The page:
FuturePlan

The first ten-year phase  
of FuturePlan, the  
Museum's programme of  
restoration, redesign and  
reinterpretation, ended in  
2009. Over 40 capital  
projects have been  
accomplished at a cost of  
£120 million, transforming  
26,000 square metres of  
Museum space and making  
the building AND  
collections accessible  
to a wider public.  
'Samson Slaying a Philistine' by Giovanni Bologna
Left: 'Samson Slaying a
Philistine', by Giovanni
Bologna, called Giambologna
(about 1562), made for the
herb garden of Francesco de'
Medici in Florence, purchased
with the assistance of the Art
Fund and now on display in the
beautifully restored Medieval &
Renaissance Galleries, the
Paul and Jill Ruddock Gallery.




* FuturePlan Phase 1
(2000-2009)
 
 
 
FuturePlan Phase 2
 
 
 
FuturePlan is radically recasting V&A collections to evoke the
cultures from which the objects come, bringing clarity to the
physical space of the Museum, and re-emphasising the quality of
the original building.

The first FuturePlan project was an elegant redesign of the entrance steps to incorporate a ramp, enabling physical access. The latest completed project, the Medieval & Renaissance Galleries, ensured that the stories of these great collections could be enjoyed to the full.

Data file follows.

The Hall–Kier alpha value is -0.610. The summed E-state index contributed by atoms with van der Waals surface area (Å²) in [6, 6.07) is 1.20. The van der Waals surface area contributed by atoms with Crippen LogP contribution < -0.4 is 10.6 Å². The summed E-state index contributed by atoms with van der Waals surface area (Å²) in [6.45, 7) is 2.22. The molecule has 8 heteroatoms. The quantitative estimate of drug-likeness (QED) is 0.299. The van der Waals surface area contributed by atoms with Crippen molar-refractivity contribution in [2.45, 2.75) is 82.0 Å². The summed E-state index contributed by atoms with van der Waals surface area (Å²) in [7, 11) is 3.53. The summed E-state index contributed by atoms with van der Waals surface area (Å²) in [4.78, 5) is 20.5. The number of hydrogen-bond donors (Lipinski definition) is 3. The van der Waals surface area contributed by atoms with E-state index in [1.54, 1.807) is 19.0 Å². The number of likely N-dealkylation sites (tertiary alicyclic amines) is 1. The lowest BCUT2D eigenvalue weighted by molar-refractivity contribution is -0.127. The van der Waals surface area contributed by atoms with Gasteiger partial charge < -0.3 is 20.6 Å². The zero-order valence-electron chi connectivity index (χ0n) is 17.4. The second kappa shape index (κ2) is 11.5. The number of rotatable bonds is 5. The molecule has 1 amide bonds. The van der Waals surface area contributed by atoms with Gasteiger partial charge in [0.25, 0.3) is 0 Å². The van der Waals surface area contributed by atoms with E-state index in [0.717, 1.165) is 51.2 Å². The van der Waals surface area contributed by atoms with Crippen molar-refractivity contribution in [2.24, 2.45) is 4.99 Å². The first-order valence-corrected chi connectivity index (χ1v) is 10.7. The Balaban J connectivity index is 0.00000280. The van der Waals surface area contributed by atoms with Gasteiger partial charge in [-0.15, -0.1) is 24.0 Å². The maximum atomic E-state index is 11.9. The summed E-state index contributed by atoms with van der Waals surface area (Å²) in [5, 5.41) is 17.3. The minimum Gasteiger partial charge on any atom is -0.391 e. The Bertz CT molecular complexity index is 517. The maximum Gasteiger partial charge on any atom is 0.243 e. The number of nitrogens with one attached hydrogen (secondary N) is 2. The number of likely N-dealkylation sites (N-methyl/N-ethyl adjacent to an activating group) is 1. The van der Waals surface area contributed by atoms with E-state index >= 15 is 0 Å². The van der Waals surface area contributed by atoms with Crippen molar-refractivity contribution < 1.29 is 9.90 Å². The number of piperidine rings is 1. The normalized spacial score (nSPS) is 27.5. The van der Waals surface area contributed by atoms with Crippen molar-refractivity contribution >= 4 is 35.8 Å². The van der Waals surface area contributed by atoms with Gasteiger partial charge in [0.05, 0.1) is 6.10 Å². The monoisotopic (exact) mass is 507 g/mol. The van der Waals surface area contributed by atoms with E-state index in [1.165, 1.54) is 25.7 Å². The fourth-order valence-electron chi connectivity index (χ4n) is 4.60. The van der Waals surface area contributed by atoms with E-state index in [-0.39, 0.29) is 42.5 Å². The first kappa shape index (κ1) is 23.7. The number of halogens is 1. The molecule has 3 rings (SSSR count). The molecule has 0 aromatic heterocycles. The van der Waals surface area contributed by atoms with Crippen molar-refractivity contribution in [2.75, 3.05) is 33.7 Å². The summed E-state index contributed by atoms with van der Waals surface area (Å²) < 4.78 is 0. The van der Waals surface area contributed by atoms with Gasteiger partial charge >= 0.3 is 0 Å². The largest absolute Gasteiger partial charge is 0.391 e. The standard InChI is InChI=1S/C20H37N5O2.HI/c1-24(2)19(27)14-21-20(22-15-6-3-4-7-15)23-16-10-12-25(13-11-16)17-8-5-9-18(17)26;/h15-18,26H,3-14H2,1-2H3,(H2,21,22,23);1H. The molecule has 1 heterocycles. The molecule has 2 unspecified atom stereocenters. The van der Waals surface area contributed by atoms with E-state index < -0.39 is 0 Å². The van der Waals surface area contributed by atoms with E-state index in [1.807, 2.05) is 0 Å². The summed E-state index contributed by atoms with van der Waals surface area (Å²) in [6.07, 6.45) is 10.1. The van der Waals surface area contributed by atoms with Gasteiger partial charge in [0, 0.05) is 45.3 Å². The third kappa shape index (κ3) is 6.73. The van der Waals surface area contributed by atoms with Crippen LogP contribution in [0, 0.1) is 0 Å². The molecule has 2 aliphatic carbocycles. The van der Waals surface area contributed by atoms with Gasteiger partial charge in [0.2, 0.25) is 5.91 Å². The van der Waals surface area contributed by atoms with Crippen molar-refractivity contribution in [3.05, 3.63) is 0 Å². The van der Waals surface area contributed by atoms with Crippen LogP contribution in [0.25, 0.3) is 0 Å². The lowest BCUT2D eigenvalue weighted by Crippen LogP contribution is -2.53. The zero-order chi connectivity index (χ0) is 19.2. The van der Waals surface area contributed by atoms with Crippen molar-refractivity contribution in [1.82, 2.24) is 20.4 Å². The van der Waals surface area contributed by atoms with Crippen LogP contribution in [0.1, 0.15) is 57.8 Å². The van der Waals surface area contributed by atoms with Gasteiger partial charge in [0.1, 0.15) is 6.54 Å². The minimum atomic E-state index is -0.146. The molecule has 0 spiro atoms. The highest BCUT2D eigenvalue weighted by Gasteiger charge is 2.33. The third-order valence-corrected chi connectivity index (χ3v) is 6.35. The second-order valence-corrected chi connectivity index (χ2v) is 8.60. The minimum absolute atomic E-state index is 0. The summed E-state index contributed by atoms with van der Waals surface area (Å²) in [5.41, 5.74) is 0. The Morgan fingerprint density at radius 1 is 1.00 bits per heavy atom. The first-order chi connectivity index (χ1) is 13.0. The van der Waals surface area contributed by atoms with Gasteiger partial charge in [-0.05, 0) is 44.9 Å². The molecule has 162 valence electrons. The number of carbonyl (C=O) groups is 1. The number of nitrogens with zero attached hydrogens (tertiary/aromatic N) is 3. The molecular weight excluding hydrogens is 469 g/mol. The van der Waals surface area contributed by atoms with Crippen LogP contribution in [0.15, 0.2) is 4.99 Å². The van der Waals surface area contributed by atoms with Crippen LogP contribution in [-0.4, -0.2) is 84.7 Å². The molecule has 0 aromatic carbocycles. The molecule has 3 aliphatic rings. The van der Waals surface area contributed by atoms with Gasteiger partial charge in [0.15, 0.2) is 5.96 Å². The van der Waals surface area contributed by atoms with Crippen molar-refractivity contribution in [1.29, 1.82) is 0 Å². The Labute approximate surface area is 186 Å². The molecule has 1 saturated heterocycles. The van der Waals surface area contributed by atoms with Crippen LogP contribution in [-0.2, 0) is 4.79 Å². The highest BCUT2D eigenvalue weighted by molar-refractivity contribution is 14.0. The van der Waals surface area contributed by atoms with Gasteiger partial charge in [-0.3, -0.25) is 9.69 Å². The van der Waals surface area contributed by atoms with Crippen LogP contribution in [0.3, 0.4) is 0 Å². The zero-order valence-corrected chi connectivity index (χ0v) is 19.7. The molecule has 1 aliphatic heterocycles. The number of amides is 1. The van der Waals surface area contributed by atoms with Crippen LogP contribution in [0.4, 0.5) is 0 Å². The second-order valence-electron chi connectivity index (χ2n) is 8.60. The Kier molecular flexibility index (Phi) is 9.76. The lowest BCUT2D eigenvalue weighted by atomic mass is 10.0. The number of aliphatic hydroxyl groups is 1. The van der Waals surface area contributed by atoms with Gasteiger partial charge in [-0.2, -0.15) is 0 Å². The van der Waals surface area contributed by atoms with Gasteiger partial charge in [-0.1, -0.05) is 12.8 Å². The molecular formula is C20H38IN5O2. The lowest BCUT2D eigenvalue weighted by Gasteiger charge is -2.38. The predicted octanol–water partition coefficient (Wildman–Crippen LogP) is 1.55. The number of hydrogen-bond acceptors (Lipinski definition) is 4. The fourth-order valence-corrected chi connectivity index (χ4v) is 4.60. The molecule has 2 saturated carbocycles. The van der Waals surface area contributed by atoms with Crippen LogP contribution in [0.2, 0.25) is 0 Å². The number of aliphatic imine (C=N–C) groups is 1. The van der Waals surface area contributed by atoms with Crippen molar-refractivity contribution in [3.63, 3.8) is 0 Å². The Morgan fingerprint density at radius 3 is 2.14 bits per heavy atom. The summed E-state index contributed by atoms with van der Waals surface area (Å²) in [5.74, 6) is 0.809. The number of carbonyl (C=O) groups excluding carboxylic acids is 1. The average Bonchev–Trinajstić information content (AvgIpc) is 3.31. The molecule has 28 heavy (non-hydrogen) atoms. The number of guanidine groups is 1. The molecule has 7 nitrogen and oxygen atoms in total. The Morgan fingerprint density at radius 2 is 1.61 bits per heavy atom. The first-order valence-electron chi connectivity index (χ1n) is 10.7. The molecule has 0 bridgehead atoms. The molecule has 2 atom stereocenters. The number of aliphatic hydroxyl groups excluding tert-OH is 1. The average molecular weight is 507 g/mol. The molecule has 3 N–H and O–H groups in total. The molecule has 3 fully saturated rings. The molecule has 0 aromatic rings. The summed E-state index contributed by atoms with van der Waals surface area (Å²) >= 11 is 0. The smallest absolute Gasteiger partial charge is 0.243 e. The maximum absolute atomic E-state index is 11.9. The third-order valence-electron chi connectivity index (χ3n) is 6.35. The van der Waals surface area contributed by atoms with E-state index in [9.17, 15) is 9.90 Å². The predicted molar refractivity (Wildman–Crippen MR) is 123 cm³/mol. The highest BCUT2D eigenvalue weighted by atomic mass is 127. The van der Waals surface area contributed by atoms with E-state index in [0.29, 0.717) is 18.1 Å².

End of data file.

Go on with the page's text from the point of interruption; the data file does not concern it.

This year was record-breaking, with four major gallery projects opened to critical acclaim.

The Robert H. N. Ho Family Foundation Gallery

The first gallery for Buddhist sculpture in the UK, the Robert H. N. Ho Family Foundation Gallery, opened on 29 April 2009. This day-lit space presents the V&A's collection of Buddhist masterworks, which have been reassessed and reinterpreted in the context of new findings.

Curators made some unexpected discoveries: a new reading of the Tibetan inscription on the base of a seated Buddha revealed that the sculpture was commissioned by the religious tutor of the Chinese Emperor Qianlong (ruled 1736–1795). A team from the University of Chicago recently identified two of the V&A's sculptures as originating from major Chinese Buddhist cave-temple site in Xiangtangshan, in the

Hebei province of China. By displaying Buddhist Sculpture from different regions of Asia in the new gallery, we encourage comparative studies of how images were made and how teachings travelled.

The Rosalinde and Arthur Gilbert Galleries